Video Consultation vs Face to Face Consultation in the Management of Diabetes Mellitus


Rosie Hall
University of Warwick
Mary Rose Harvey
University of Warwick



With growing technology capabilities, and the COVID-19 pandemic putting pressure on health services to use remote consultation, the feasibility of using teleconsultation in regular management of chronic disease is to be considered. The popularity of teleconsultation is rising, and since the population of chronic disease sufferers in the UK is considerable, this method of consultation has, in recent years, started to be explored for various conditions. Diabetes affects 4 million people in the UK, and this review specifically focuses on the use of teleconsultation in diabetes management, in comparison to more traditional face to face consultation. If clinical outcomes are not compromised, the benefits of using a remote service could allow for the use of teleconsultation for diabetes management to be normal practice.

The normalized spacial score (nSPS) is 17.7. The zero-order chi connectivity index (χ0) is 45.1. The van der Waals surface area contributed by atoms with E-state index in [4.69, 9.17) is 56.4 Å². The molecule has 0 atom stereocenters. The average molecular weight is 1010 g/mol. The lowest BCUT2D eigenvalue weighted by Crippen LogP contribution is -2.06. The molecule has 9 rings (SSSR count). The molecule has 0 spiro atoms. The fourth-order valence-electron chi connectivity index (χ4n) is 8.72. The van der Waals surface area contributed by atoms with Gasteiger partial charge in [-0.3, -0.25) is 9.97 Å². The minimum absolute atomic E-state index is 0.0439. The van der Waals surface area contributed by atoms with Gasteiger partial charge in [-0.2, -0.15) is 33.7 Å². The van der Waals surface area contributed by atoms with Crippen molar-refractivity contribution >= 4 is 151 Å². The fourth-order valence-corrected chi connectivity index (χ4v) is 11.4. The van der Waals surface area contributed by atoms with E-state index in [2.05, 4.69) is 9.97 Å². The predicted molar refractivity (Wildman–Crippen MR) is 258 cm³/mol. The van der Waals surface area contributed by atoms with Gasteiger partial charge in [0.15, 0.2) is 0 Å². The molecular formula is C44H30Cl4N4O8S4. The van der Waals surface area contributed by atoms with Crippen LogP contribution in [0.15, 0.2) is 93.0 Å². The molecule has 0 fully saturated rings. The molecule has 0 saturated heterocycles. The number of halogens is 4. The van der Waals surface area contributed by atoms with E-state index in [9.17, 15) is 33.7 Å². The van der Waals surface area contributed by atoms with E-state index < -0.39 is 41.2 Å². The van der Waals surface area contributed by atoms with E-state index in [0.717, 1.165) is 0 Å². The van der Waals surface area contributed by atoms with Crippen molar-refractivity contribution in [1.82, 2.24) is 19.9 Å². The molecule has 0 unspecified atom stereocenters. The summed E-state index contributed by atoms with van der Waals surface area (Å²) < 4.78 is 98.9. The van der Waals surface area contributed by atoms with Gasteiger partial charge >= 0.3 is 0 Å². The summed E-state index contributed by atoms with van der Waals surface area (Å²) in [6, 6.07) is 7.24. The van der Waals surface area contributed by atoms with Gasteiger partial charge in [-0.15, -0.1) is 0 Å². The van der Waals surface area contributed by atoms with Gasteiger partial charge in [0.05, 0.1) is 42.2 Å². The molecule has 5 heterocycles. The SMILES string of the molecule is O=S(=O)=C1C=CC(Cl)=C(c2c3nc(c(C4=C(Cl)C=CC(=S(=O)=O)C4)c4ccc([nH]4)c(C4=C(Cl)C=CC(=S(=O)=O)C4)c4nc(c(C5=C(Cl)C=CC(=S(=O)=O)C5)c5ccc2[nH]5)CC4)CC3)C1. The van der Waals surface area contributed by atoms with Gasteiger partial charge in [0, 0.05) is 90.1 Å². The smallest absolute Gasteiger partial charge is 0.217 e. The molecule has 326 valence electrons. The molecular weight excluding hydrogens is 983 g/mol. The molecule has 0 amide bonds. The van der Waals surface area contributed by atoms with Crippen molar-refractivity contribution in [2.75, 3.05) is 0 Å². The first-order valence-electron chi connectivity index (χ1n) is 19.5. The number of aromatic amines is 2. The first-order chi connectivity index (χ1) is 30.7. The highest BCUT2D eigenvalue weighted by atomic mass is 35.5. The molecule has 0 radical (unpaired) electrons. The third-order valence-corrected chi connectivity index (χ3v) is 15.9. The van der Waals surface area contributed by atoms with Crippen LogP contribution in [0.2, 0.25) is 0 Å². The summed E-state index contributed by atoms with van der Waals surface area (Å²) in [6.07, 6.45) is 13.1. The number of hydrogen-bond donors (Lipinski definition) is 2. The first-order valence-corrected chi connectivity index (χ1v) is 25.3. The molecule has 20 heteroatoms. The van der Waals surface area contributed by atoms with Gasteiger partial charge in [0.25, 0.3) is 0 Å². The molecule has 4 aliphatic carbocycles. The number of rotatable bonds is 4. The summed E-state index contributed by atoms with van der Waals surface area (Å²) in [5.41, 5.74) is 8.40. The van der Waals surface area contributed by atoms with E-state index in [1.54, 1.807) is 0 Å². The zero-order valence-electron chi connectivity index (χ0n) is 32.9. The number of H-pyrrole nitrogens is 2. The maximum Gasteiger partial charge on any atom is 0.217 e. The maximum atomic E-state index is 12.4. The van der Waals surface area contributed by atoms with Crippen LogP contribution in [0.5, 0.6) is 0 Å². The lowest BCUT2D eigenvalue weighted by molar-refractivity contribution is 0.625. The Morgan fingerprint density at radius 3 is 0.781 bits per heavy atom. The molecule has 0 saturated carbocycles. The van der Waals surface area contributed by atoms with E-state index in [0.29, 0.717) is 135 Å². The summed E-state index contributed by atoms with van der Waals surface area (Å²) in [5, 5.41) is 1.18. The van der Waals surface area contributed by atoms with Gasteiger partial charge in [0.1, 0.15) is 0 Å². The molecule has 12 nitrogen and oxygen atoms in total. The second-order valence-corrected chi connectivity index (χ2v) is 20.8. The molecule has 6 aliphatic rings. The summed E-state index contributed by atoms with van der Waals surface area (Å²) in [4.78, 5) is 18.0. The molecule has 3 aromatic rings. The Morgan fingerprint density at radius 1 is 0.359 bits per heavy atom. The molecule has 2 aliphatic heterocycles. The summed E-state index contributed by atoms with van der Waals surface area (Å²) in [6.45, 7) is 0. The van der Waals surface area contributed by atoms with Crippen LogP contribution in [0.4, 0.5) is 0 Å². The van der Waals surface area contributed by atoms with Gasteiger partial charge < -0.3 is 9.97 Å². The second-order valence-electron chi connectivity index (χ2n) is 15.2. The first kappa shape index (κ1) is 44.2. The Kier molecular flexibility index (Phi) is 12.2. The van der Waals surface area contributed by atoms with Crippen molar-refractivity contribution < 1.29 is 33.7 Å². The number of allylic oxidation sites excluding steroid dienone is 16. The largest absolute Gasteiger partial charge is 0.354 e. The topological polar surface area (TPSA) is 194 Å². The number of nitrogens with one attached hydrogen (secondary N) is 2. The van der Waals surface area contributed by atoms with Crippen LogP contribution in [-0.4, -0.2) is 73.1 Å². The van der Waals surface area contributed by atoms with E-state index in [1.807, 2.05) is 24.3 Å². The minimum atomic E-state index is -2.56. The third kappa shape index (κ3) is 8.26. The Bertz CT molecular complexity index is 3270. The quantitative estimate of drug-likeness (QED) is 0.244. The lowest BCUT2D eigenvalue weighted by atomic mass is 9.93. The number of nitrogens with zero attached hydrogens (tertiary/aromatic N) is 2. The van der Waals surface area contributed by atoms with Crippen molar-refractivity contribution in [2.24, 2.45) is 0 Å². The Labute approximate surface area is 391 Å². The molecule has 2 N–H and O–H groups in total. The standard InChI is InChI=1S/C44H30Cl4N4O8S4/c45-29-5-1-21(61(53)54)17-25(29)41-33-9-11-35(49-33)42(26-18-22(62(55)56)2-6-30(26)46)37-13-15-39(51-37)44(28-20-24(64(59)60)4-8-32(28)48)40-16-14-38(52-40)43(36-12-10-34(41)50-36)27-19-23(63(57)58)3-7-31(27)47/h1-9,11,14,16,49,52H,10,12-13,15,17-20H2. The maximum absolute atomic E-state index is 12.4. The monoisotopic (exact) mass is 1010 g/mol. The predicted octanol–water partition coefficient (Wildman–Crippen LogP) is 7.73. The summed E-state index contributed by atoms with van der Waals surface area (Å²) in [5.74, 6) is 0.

A systematic literature search was conducted to select published articles from web-based health databases. Data extraction and analysis of results followed.


9 studies were selected. Primary outcomes HbA1c, LDL levels and blood pressure were shown to remain, overall uncompromised, by the use of teleconsultation in comparison to face to face consultation. Patient satisfaction was also high, with few limitations of remote consultation found. Economic and time saving proved to be major advantages for patients using teleconsultation for their diabetes management.


This review identified a lack of literature on the use of teleconsultation in diabetes management, although the research reviewed did support teleconsultation use in diabetes. Future research should address the use of teleconsultation in diabetes care over a reasonable duration, with a reasonable sample size, through RCTs.

December 30, 2020